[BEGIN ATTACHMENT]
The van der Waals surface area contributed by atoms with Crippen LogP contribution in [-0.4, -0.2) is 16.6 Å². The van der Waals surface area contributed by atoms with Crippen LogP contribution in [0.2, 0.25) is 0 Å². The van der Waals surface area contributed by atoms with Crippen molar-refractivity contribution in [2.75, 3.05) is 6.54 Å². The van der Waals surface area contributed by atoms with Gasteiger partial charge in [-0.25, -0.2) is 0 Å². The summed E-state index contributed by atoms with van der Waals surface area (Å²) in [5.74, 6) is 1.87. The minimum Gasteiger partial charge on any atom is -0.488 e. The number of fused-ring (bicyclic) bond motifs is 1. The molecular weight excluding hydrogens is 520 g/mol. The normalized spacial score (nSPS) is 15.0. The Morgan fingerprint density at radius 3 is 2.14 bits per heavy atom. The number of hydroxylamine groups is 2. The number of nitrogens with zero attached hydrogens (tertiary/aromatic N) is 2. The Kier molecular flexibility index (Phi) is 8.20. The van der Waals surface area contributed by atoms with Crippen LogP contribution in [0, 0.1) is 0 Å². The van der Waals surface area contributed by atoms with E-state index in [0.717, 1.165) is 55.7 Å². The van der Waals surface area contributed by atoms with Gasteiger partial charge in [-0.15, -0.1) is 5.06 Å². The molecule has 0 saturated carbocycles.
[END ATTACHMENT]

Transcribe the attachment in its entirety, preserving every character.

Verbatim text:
The van der Waals surface area contributed by atoms with Crippen LogP contribution in [-0.4, -0.2) is 16.6 Å². The van der Waals surface area contributed by atoms with Crippen LogP contribution in [0.2, 0.25) is 0 Å². The van der Waals surface area contributed by atoms with Crippen molar-refractivity contribution in [2.75, 3.05) is 6.54 Å². The van der Waals surface area contributed by atoms with Gasteiger partial charge in [-0.25, -0.2) is 0 Å². The summed E-state index contributed by atoms with van der Waals surface area (Å²) in [5.74, 6) is 1.87. The minimum Gasteiger partial charge on any atom is -0.488 e. The number of fused-ring (bicyclic) bond motifs is 1. The molecular weight excluding hydrogens is 520 g/mol. The normalized spacial score (nSPS) is 15.0. The Morgan fingerprint density at radius 3 is 2.14 bits per heavy atom. The number of hydroxylamine groups is 2. The number of nitrogens with zero attached hydrogens (tertiary/aromatic N) is 2. The Kier molecular flexibility index (Phi) is 8.20. The van der Waals surface area contributed by atoms with Crippen LogP contribution in [0, 0.1) is 0 Å². The van der Waals surface area contributed by atoms with E-state index in [0.717, 1.165) is 55.7 Å². The van der Waals surface area contributed by atoms with Gasteiger partial charge in [-0.15, -0.1) is 5.06 Å². The molecule has 0 saturated carbocycles.